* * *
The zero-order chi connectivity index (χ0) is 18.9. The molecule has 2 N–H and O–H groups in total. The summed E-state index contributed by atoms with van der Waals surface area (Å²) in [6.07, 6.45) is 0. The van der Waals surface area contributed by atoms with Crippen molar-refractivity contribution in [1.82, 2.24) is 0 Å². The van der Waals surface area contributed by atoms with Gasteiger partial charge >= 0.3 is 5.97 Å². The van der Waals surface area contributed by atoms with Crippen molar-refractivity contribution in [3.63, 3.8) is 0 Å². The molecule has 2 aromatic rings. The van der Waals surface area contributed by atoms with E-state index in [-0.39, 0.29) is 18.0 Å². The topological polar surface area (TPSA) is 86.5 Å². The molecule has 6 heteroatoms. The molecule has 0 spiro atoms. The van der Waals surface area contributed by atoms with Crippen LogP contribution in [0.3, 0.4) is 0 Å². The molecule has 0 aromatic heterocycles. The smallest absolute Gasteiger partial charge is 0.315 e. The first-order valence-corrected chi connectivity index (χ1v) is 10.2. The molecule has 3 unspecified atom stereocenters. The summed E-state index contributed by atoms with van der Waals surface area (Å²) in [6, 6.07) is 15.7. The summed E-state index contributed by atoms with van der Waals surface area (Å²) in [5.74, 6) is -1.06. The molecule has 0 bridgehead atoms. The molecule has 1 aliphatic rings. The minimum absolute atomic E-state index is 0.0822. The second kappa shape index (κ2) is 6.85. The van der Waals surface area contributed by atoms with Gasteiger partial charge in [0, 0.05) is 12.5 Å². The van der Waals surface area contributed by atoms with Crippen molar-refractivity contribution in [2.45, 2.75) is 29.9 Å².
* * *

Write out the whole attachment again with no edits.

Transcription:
The zero-order chi connectivity index (χ0) is 18.9. The molecule has 2 N–H and O–H groups in total. The summed E-state index contributed by atoms with van der Waals surface area (Å²) in [6.07, 6.45) is 0. The van der Waals surface area contributed by atoms with Crippen molar-refractivity contribution in [1.82, 2.24) is 0 Å². The van der Waals surface area contributed by atoms with Gasteiger partial charge >= 0.3 is 5.97 Å². The van der Waals surface area contributed by atoms with Crippen molar-refractivity contribution in [3.63, 3.8) is 0 Å². The molecule has 2 aromatic rings. The van der Waals surface area contributed by atoms with E-state index in [-0.39, 0.29) is 18.0 Å². The topological polar surface area (TPSA) is 86.5 Å². The molecule has 6 heteroatoms. The molecule has 0 spiro atoms. The van der Waals surface area contributed by atoms with Crippen LogP contribution in [0.3, 0.4) is 0 Å². The molecule has 0 aromatic heterocycles. The smallest absolute Gasteiger partial charge is 0.315 e. The first-order valence-corrected chi connectivity index (χ1v) is 10.2. The molecule has 3 unspecified atom stereocenters. The summed E-state index contributed by atoms with van der Waals surface area (Å²) in [6, 6.07) is 15.7. The summed E-state index contributed by atoms with van der Waals surface area (Å²) in [5.74, 6) is -1.06. The molecule has 0 bridgehead atoms. The molecule has 1 aliphatic rings. The minimum absolute atomic E-state index is 0.0822. The second kappa shape index (κ2) is 6.85. The van der Waals surface area contributed by atoms with Gasteiger partial charge in [0, 0.05) is 12.5 Å². The van der Waals surface area contributed by atoms with Crippen molar-refractivity contribution in [2.45, 2.75) is 29.9 Å².